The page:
I’m not much a fan of baseball, but I don’t dislike it either. It’s just difficult to get into the teams without being there, beer in hand. Baseball, like many sports, is better experienced live where there’s a crowd, overpriced beer, overpriced food, and hecklers. It’s a cultural experience.
But, this wasn’t just baseball; it was a phenomenon. A phenomenon defined by a curse, a long history, a compelling narrative, but mostly a curse. Even a hypocritical sports fan like me could feel it (if he wanted to).
Watching Aroldis Chapman strike out José Ramirez in Game 5 of the 2016 World Series, I felt the change. I transformed. A week before I wouldn’t have recognized his name, but now I was invested in his success. Every time he stepped up to the mound, I anticipated the throw, cringed at foul balls and hits, and shook my head when it wasn’t a strike.
My heart soared when the old man, Ross, hit a homerun. I hadn’t known his name a week before, either.
By Game 5, personalities, skillsets, quirks, and quotes became familiar to me, as if I’d been a fan the whole season. I felt like a fan. I watched like a fan and thought about them in between games.
Dispassionately watching their fate play out before me was no longer acceptable; I’d been sucked into their possibility. Their run at the title had even entwined with my daily narrative, “Hey! You a Cubs fan? Yeah? Me too, buddy! Go Cubs!”
If they lost, I’d be shattered. If they won, I’d ride the wave, hypocrisy and all. The emotional course of the following weeks would be determined by the result of this series.
I admit that my fandom slept through the entire season and most of the previous seasons, but there I was, jumping off the couch and dancing around, yelling at the players on the flatscreen to win the fucking game!
It didn’t start out this way, though. I don’t recall much of Game 1 and the family text-chain went ignored. I flipped back and forth between channels, but kept tabs. Being able to talk confidently about the World Series with family over the holidays was important. Knowing who, what, why, when, where and how would give me enough information not to be called out.
Having ready game facts might also help avoid political discussions.
The Cubs lost that game, however- beat soundly, and my lack of enthusiasm was vindicated. I idly wondered if my disinterest contributed to the curse, which was a ridiculous thought.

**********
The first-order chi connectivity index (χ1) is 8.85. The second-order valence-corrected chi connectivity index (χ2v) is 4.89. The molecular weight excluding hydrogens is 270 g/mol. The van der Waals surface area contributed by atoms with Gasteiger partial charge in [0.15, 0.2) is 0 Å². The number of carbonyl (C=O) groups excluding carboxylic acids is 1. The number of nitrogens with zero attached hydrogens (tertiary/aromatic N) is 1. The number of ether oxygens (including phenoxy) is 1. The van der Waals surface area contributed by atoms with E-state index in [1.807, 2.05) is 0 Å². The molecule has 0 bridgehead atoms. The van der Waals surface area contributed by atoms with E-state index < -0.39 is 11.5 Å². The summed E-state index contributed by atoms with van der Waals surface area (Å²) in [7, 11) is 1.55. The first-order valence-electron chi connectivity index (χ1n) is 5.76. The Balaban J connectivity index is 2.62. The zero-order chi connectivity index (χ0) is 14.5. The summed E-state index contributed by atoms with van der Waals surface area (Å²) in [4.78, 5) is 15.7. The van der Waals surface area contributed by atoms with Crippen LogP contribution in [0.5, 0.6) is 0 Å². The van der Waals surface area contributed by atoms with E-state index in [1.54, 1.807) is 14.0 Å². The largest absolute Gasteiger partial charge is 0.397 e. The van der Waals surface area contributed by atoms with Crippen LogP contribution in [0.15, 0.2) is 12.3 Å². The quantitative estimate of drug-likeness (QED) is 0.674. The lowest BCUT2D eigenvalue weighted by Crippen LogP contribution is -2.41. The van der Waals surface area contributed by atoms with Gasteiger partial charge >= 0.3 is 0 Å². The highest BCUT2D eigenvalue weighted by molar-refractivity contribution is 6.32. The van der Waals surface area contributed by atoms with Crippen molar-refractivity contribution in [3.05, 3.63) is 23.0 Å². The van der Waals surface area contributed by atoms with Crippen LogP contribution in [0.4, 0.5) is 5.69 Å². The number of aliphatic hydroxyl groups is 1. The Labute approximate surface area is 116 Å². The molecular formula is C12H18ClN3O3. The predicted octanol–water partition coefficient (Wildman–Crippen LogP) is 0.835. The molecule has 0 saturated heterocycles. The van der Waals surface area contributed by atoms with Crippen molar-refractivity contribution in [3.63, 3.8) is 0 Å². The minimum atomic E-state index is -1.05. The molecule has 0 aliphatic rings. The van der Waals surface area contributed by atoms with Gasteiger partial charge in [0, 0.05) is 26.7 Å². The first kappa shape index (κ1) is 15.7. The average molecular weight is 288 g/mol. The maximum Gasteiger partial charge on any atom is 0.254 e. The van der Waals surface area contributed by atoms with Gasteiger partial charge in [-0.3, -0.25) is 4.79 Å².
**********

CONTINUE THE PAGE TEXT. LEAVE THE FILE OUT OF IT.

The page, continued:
My cynical id piped in, suggesting that maybe the Indians would blow them out, giving the Cubs a quick death. I felt guilty thinking this and told myself to stop sending negative energy, but that was another ridiculous thought.
Game 2 had the Cubs come back with a vengeance. Arrieta to save the day! My cooling interest rekindled and I felt the absurd notion that the Cosmos was giving me a second chance to get involved.
I told my wife I’d be watching the next game. She shook her head at me but acquiesced.
I started responding to the family text-chain, and bought beer to watch the games (you can’t watch an entire baseball game sober). I took to social media, liking people’s memes and comments on the game, earing likes in return. When my wife called me out for the hypocrite I was, I turned to Twitter. No one knew me there. I became Joe A Superfan, continuing the Cubs love fest.
America was talking about the game. Fans and nonfans were discussing statistics, strategies, players, and the curse. People had theories and I had my anticipation- the fever was spreading.
They lost games 3 and 4, but then Chapman saved them in Game 5 with his warp speed pitching. They destroyed the Indians in Game 6.
America was now high on the Cubs, and my ambivalence was a distant memory. If I were a political candidate, this would’ve been my pivot moment.
Game 7 was the most intense baseball game I’d ever seen. There were 10 innings, tying runs, homeruns, a frustrating rain delay, and finally a silent scream of relief as Bryant made the final play (being past midnight with my wife and child asleep, I had to be quiet). There I was, kneeling on the floor pumping my fist silently to the heavens. The Cubs, my Cubs, had done it!
Happy texts, Facebook love, a final tweet, and a drunken phone call, discussing the game, marked a high point of fandom for me.
With the TV still showing highlights from the game, my thoughts coalesced around a clichéd but essential truth: people don’t love the game; they love being a part of the story it provides.
Maybe I’m no different- I like impossible odds and success stories, too.
In that short week, I’d not only become wrapped up in the series, but their season, the season before, their failures and successes, the young team, realizing that Addison Russell’s name was somewhat prophetic, Rizzo telling Ross he was “glass case of emotions”, a 108 year old curse, and a victory heard around the world. I felt connected to all of this, and everyone who’d watched the Cubs’ story play out was now a part of this grand narrative.
As the weeks have passed, and politics have taken the main stage, my World Series excitement has waned. I imagine it’ll well up over a few drinks when I’m reconnecting with family over the holidays. They will bring in their educated perspectives and theories while I focus on my personal reactions. The Cubs narrative will become a part of our family gathering.
I will likely not follow baseball next season. One World Series was enough of an intense commitment for me. That’s the way it is for us wayward fans.
Unless the Cubs make the playoffs again next year, in which case you can expect see my hypocritical butt back here with my beer and smartphone and unconvinced wife. Because even though sequels often flop, championship repeats can be glorious, and glorious, curse-breaking repeats are safer to talk about than politics.
Photo: Getty Images